While this article is a timely reminder of an Employer's duty of care to employees being sent on overseas assignments, there are some things closer to home that need to be considered:
- Does your corporate culture allow people to speak up with their concerns?
- Does your corporate insurance program cover de facto same-sex partners? If your policy is written in Australia this is something worth checking.
- If you offer medical benefits, again, does this cover de facto same-sex partners?
- Does the overseas country you're sending people to recognise same-sex partners for spousal work visas?
It's unfortunate that in 2016 these things have to be checked, but a couple of minutes of research can save serious hardship for your people when they need help.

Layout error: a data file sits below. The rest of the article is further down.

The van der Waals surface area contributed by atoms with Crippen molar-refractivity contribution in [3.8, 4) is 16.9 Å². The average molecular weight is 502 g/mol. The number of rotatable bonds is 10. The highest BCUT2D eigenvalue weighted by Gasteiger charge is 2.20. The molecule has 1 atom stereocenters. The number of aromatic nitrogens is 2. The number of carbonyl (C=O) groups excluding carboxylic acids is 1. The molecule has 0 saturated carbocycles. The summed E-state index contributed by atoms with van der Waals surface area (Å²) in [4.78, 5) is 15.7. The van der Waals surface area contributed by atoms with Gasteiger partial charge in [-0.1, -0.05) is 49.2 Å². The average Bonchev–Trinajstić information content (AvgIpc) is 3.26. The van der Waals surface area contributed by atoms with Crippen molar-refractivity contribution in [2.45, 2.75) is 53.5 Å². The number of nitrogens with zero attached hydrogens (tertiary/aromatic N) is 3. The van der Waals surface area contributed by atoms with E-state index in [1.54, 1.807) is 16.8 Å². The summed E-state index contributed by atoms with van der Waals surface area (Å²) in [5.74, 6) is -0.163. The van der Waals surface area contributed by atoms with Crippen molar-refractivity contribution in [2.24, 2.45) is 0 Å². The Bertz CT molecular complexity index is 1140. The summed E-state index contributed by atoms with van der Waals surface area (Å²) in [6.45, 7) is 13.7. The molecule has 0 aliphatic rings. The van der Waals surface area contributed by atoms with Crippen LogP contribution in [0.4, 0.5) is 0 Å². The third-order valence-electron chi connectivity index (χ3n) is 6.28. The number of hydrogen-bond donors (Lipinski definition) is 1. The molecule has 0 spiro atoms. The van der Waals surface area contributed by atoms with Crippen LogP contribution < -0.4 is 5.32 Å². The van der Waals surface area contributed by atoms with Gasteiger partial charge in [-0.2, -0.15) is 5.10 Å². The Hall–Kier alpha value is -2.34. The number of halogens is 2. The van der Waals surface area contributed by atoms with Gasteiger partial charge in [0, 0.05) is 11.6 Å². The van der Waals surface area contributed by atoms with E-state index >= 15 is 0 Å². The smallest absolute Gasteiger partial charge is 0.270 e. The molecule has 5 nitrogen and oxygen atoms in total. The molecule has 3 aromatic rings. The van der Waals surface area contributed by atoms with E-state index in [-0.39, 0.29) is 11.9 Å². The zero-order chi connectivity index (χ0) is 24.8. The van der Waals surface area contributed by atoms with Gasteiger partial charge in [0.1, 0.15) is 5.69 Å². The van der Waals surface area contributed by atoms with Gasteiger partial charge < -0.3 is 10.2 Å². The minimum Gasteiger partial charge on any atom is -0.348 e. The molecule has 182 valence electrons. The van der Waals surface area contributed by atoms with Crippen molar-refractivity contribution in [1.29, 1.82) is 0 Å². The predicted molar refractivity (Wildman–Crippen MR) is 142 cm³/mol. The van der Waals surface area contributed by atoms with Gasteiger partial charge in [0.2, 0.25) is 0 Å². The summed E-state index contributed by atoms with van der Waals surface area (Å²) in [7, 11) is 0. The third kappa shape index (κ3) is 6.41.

"It's inconceivable to force someone to go to a country where his kind are condemned to death for who they are," stated their online petition, signed by almost 30,000 people. In the US, states and cities have been excoriated for restricting the ability of transgender people to use toilets appropriate to their sexual identity. Duelling lawsuits between North Carolina and the federal Government, and a sharp rise in workplace bias claims, have put lesbian, gay, bisexual, and transgender issues centre stage in a way that hasn't been the case since the US Supreme Court legalised gay marriage. But a broader, global threat to equality persists, and not just for flight attendants. (Air France didn't respond to a request for comment.) LGBT employees of multinational companies must often worry about legalised harassment, imprisonment, or worse.